Too many schools have what’s known as a “bullying culture.” This a spiral that affects everyone in the environment. It not only normalizes toxic behavior but interferes with learning—and teaching!

While all sorts of bullying occur at schools, woman-on-woman bullying in the workforce occurs in every profession and industry.

 

Bunnarasy Left a Bullying Environment at Work and Entered Another Bullying Environment—Her Own Home

 

Bunnarasy, for example, a woman who came to the U.S. from Cambodia as a refugee in 1980, left a childhood overseas, where she was brutally bullied by an older half-sister, only to encounter further bullying here.

Bunnarasy’s first job in the U.S. was in an electronics company, where she was constantly bullied by another woman employee. New to the country and to the job, Bunnarasy felt that her hands were tied. To make matters worse—much worse—she returned home after her night shift to a physically and emotionally abusive husband.

She had no family here. No friends. There was no place to turn. Being bullied became an identity that she felt she could not hide: “It was as if there was a stain on my shirt that everyone could see.” She became depressed and isolated herself before she was able to break free of the job—and the husband—and the bullying cycles that had taken over her life.

When women are faced with bullies in every part of their lives, it can be incredibly difficult to come to the other side. Kudos to Bunnarasy! But even with support in the home and from friends, woman-on-woman bullying at the workplace can be devastating.

 

What Happens When the Childhood Queen Bee Grows Up and Meets Up with You at Work?

 

Cecilia Harvey, founder and chair of Tech Women Today, knows the destruction the Queen Bee can create. When the Queen Bee Syndrome thrives in the office, it “hinders the advancement of women in the workplace, as well as damaging productivity, profit and progress.”

She describes Queen Bees in the workplace as women who “treat colleagues in a demoralizing, undermining or bullying manner.” Harvey is quick to point out that “they should NOT be confused with strong, ambitious women in the workplace (which we applaud),” a very important distinction. “Queen Bees,” according to Harvey, “are adult versions of the mean girls from school – but now they have grown up and are more calculating.”

Cheryl Dellasega, author of Mean Girls Grown Up, agrees: “In adult women, it seems apparent that Relational Aggression” (the term used to describe emotional bullying based on social manipulation) “becomes much more deliberate as well as subtle.”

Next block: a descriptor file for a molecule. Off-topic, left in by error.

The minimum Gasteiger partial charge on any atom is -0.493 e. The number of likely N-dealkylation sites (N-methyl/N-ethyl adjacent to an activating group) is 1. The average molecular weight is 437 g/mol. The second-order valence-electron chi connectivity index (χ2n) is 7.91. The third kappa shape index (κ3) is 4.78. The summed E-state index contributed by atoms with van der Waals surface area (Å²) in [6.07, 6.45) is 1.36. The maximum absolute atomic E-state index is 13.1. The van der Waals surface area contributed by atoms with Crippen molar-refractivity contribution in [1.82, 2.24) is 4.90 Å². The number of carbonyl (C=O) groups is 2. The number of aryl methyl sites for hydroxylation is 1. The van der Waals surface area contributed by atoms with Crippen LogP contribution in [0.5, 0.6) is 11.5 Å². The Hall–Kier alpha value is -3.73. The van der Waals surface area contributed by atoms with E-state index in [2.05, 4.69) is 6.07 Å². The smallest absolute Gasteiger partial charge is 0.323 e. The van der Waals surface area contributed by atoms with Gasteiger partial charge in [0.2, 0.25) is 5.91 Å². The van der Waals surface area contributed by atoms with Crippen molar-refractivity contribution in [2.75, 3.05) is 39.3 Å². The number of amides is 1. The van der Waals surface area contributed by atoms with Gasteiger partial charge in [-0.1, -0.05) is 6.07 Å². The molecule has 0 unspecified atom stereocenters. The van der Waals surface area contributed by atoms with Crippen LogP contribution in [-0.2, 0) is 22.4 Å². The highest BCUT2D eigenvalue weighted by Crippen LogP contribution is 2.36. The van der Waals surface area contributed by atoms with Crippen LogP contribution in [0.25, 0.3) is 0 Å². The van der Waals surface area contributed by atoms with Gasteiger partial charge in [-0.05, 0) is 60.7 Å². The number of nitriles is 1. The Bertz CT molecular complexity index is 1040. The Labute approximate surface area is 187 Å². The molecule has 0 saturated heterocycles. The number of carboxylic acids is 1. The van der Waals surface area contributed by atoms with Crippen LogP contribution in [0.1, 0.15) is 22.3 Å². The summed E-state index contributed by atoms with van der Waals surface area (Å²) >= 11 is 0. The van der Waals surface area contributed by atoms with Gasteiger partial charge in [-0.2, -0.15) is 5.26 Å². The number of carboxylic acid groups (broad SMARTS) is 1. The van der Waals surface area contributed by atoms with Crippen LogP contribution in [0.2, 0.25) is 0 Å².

She adds that it is not only the Queen women need to be wary of: “If the bully is the Queen Bee, her sidekick is often the Middle Bee, who isn’t directly aggressive, but who creates a context where women who have a tendency to respond aggressively to threats will do so. For example, the Middle Bee may be the woman who makes sure the Queen Bee bully hears all the office coffee-break talk twisted, so it reflects badly on her. The Middle Bee woman senses which behaviors are guaranteed to incite a potential aggressor and doesn’t hesitate to use them.”

Sound familiar?

 

Prevalence of Woman-on-Woman Bullying at Work

 

Woman-on-woman bullying in the workplace, unfortunately, is incredibly pervasive. In one survey, Ms. Harvey found that “approximately 70% had been the victim of either workplace bullying or covert undermining by a female boss.”

But bosses, she found, are not the only perpetrators: “Along with the approximately 70% who had endured ‘the sting’ of the Queen Bee boss, 33% had been on the receiving end of a woman on the same level or below being unhelpful, holding them back or undermining them.”

 

It’s the “Emotional and Psychological Violence of Social Aggression” That Cause So Much Damage

 

When our livelihoods are at stake, we often feel impossibly trapped in a bullying situation. But woman-on-woman bullying cuts deep for other reasons as well. It goes back to the social nature of the “warfare.” According to Dr. Ditta M. Oliker, it’s the “emotional and psychological violence of social aggression, including the sting and cruelty of the verbal ‘weapons’ women use” that cause so much damage. It’s the “excluding, ignoring, teasing, gossiping, secrets, backstabbing, rumor spreading and hostile body language (i.e., eye-rolling and smirking).  Most damaging,” Dr. Oliker claims “is turning the victim into a social ‘undesirable.’”

Clare would agree. She has also experienced bullying in her new school at the hands of a group of women who target “the new teacher” every year. When we spoke about the adult bullying she experienced, I asked her about her tears. Were they tears of sadness, anger, frustration, or something else?

“It’s like they don’t like me, you know. It’s very hurtful. I feel left out. And then I’m exhausted. I’m tired. I’m emotionally drained.”

 

Woman-on-Woman Bullying Can Reopen Old Wounds